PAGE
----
You might as well take a rotten lemon,
squeeze it in your hand.
Let the juice trickle down your wrist and arm,
sharp bite of acidity prickling your
scratches and scars and say,
I bow down to you.
When the almond tree erupts into
blossom without help from any people—
I bow down. Here we are in the land
of sacred story, chant, shrines,
altars and grottoes, parables,
and soldiers in camouflage are carrying guns.
What does that say about holy?
How much power it doesn’t have—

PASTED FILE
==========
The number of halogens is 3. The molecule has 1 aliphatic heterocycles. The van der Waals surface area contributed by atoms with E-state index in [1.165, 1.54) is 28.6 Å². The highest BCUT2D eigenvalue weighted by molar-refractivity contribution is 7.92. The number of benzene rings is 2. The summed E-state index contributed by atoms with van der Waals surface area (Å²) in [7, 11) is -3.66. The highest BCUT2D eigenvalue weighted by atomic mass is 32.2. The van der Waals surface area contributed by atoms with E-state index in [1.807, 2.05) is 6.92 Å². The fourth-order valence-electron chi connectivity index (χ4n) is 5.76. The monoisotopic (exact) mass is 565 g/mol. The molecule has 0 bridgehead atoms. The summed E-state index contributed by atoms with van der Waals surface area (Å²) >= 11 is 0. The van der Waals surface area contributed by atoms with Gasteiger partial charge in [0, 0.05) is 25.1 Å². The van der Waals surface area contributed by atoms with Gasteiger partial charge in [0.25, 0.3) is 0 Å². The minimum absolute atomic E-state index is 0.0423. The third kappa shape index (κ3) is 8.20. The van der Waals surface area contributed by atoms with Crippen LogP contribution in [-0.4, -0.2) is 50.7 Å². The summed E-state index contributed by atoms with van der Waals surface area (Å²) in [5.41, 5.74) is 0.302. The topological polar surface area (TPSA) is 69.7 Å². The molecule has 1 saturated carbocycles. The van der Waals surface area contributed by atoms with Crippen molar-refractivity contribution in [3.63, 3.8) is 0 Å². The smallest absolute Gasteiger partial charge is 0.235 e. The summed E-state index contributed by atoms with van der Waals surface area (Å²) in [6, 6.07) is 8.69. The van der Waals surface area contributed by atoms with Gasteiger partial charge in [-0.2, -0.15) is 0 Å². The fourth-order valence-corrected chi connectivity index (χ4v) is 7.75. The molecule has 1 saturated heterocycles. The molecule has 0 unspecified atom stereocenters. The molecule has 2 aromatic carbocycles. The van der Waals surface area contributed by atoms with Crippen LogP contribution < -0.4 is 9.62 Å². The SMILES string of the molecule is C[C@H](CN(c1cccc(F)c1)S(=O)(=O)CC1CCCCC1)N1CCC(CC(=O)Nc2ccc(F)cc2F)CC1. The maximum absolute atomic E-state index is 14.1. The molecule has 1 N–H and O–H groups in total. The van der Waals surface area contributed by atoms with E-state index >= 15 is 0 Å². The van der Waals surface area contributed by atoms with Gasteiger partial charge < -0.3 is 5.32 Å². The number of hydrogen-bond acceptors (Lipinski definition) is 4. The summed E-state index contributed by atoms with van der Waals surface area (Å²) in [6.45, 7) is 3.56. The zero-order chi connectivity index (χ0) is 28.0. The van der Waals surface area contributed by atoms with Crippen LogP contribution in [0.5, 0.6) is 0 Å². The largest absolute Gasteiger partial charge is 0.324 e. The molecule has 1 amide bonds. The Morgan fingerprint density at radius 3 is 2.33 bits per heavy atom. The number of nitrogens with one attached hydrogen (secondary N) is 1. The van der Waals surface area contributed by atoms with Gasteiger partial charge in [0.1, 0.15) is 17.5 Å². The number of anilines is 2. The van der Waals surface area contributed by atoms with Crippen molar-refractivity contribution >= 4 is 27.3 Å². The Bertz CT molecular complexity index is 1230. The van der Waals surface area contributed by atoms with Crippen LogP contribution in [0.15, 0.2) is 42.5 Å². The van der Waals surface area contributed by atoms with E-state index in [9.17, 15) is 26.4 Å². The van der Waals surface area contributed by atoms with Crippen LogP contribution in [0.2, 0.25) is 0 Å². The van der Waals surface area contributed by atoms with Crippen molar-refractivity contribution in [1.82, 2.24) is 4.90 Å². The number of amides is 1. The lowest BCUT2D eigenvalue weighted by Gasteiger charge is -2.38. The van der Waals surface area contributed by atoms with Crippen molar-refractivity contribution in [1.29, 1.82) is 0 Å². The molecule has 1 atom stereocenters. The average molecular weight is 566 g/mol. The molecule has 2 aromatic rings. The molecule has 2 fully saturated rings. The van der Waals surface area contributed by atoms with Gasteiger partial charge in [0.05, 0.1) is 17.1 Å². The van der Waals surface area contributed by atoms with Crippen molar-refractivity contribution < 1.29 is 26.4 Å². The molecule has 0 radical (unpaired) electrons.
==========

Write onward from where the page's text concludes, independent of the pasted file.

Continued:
Thou shalt not kill crumpled under our feet.
Whose religion would you follow?
And why do they wear camouflage?
We can still see them.
Who are they hiding from?
The guns are bigger than we are.
The tanks are bigger than shrines.
Tear gas canisters, grenade casings
littering graves of our ancestors in the cemetery.
I bow down. You bow to the big shining platter
everyone eats off together. Sit in a circle
for your holy rice. Speak after me.
Holy eggplant, my best angel.
From The Tiny Journalist (BOA Editions, Ltd. 2019) by Naomi Shihab Nye. Copyright © 2019 by Naomi Shihab Nye. Used with the permission of the poet.